Semester at Sea captain dies on ship
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The captain of the Semester at Sea vessel for four voyages has died, the program announced on its Web site Monday.
The ship is expected to arrive on schedule in St. Petersburg, Russia, today, according to the announcement.
"It is with deep sadness that we report that, today, Capt. Antonios Kritikos has suddenly passed away while on board the MV Explorer," the announcement dated July 4 read. "Faculty, staff, and students have been informed of the somber event and are joined together as a community to deal with the loss."
The Web site posting said the MV Explorer is now under the command of Capt. Kostantinos Siamantas "who has been working for many years alongside Capt. Kritikos and has extensive knowledge of the vessel."
Kritikos, 59, died of an apparent heart attack, said Semester at Sea spokesman Paul Watson. The death will cause no changes in the semester's itinerary, he said.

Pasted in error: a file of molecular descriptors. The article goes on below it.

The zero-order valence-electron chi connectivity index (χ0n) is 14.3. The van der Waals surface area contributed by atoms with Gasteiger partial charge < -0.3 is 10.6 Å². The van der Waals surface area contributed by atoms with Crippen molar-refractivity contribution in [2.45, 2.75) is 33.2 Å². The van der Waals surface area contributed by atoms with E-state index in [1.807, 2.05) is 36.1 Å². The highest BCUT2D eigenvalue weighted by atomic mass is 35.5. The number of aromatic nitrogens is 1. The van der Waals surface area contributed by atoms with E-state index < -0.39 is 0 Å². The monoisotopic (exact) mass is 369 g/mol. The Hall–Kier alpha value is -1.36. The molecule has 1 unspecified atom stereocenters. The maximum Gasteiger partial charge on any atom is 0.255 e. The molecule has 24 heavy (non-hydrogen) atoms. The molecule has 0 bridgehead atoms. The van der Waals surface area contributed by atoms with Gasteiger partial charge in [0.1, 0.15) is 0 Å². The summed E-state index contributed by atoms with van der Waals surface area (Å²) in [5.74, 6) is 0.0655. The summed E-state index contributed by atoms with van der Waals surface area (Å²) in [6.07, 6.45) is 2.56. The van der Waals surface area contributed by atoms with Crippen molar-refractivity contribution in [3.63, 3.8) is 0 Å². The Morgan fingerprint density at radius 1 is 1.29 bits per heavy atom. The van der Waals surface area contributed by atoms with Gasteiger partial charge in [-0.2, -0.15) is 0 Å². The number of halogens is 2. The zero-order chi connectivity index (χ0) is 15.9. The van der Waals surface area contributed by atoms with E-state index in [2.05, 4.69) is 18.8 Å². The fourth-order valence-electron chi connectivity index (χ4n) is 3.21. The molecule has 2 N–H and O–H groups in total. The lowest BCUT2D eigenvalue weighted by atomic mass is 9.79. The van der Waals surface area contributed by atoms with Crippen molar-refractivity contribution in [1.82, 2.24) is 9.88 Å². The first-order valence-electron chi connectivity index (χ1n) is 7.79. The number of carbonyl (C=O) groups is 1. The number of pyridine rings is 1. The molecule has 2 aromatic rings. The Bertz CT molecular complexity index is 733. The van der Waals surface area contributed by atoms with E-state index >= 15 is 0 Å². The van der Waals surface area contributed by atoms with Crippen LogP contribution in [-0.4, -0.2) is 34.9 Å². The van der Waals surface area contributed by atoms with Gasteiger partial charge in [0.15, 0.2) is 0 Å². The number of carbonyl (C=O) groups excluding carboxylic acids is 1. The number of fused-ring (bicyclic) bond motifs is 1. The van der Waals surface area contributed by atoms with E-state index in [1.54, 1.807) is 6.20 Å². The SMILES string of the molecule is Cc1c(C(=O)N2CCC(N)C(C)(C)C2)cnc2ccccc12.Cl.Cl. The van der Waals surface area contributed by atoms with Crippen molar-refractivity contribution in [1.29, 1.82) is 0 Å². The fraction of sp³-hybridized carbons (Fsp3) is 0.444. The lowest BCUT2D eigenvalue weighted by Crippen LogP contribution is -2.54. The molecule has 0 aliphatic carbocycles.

St. Petersburg will be the third port-of-call for the vessel that embarked June 17 from Halifax, Nova Scotia. Other stops included Reykjavik, Iceland, and Bergen, Norway. The semester concludes Aug. 21 with debarkation in Fort Lauderdale, Fla., after stops in Gdansk, Poland; Antwerp, Belgium; London, England; Dublin, Ireland; and Bilbao, Spain.
The University of Pittsburgh, which is breaking off its 24-year relationship with Semester at Sea, will continue to certify college credit for the shipboard university for three more terms, according to an out-of-court settlement announced last month.
The agreement resolved Semester at Sea's lawsuit against Pitt, filed in Allegheny County Common Pleas Court, claiming the university had breached its contract when it abruptly severed ties with the program.
Pitt responded with a litany of charges and "grave concerns" about the safety of passengers on the MV Explorer, which in January got into trouble in rough seas in the North Pacific, although no passengers were seriously injured.
The ship has since undergone extensive repairs. On its Web site, the program vigorously defends the safety of the ship's design, management and operation.
First Published July 6, 2005 12:00 am